debut novel by
As if he were a latter-day Sherazad, our hero in At the Wall of the Almighty fights by retreating into a world of stories -- or memories? -- of grandmothers and peacocks, love songs and saffron smells, and the softness of a young girl's hand pulling him up onto a magic carpet that flies down New Spring Street, over the crooked houses, to the Almighty Wall, which Ali the Bricklayer stacks taller every night.
The grim unreality of life inside prison falls darkly upon us, but the fire of Moshiri's imagination also lights the way to a dithered world. The masterful whole she fashions of torture and fragments is essential reading not just for those interested in the seldom-heard voices of Iranian women, but for those who care about the progress of literature. Read excerpt in THE IRANIAN here
Farnoosh Moshiri grew up in a literary family in Tehran, Iran. She worked as a playwright and fiction writer in Iran, before fleeing the country in 1983 after her play was banned and its director and cast were arrested. Winner of the Barthelme Memorial Fellowship at the University of Houston, she now teaches creative writing and literature. Email: Farnoosh@jetson.uh.edu
"This remarkably intricate and fascinating first novel dramatizes in luxuriant and resonant details the ordeal of a political prisoner of the Iranian revolution of the late 1970s. He is Moshiri's unnamed narrator: an accused 'Unbreakable' who won't confess his (supposed) crimes or repent of his alleged apostasy from the 'faith' brandished by zealots currently in power. Bullied and secuced by the mercurial prison guard 'Loony Kamal,' and having realized that the 'only way to survive is to return,' the narrator recalls and reinvents the history of his highborn liberal family and that of their village, surrounded (in fact, imprisoned) by an increasingly high wall that is being patiently built by the Sisyphean shape-changing figure of Ali the Bricklayer a vivid embodiment of the spirit of a populace caught between its impulse toward independence and its obedience to archaic mores and laws. The artful confusions of time, place, and characters brilliantly reinforce Moshiri's commanding theme: that anyone, regardless of his actions, may be perceived as both a hero of, and a traitor to, Iran's 'Holy' Revolution. A superb debut." -- Kirkus Reviews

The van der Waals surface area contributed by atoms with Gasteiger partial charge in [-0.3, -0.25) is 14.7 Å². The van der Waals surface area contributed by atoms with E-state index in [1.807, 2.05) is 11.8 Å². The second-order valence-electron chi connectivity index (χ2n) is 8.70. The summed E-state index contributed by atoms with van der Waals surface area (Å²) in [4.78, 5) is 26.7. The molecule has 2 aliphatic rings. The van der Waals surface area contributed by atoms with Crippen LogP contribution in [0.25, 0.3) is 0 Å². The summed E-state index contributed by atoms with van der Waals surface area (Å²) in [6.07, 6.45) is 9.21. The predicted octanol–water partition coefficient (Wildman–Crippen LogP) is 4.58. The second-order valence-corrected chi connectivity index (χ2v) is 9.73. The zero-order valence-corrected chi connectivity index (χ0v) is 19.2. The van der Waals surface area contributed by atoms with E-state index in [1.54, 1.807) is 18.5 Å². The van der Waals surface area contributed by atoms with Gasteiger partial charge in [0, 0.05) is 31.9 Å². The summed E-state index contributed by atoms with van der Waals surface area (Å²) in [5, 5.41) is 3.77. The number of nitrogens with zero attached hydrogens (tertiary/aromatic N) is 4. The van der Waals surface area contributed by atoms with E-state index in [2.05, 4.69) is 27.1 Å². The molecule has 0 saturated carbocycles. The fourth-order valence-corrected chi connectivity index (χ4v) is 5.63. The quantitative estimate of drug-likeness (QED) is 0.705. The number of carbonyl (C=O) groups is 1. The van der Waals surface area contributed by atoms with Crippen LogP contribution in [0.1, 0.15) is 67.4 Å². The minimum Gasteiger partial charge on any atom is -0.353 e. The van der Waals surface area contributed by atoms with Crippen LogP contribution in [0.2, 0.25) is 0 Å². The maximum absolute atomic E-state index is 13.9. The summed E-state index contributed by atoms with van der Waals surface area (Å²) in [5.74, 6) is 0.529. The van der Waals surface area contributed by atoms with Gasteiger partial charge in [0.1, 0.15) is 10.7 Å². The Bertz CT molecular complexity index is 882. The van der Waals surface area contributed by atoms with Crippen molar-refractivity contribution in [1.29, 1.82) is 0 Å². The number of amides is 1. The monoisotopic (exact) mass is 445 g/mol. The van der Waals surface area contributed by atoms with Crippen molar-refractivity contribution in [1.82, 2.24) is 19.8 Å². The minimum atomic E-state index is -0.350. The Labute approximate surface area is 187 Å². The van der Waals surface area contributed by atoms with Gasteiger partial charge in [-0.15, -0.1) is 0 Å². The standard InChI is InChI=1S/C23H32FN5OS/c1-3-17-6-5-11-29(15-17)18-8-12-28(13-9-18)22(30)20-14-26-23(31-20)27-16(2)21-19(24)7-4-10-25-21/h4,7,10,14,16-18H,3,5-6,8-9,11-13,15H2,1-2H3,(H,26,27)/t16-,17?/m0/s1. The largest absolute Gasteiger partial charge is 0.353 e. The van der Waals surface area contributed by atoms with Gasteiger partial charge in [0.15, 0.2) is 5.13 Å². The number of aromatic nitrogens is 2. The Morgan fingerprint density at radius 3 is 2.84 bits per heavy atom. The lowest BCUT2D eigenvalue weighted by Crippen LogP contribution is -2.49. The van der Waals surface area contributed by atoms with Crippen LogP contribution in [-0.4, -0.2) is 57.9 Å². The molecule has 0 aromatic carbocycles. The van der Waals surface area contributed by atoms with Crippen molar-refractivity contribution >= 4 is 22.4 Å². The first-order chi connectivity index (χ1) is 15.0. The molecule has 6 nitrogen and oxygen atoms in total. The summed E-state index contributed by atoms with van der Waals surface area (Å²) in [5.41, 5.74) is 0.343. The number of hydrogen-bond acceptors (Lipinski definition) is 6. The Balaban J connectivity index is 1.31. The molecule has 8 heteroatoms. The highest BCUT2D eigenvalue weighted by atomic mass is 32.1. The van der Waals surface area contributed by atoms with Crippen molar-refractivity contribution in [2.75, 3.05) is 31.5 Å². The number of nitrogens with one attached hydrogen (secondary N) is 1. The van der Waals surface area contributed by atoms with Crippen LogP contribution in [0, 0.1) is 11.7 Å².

"A politics more profound than any local circumstances of site or current history... There is a revolution here." -- James Robison
"A despairing novel of revolution and corruption, Moshiri's debut is the story of a young man at El-Deen, a "university" in which political prisoners of a fanatical Muslim movement are incarcerated. This nameless prisoner has survived the cruelest tortures, yet although his body remains intact, his mind is fragmented. He cannot remember who he is or why he is where he is. Taunted by the prison guard Loony Kamal, drugged, and beaten, the prisoner tries desperately to sort through the jumble of half-suppressed memories, dreams, and hallucinations that haunt his every waking moment. As frightening as it is moving, this is a stirring testament of love and courage and a condemnation of the abuses of power that often arise in times of revolution. Moshiri's narrator speaks in a poignantly simple voice, allowing us to see, through his eyes, the horrors of a revolution re-creating the very cruelties and excesses of the political structure it over-throws. Thoughtful but not for the faint of heart" -- Booklist, Bonnie Johnston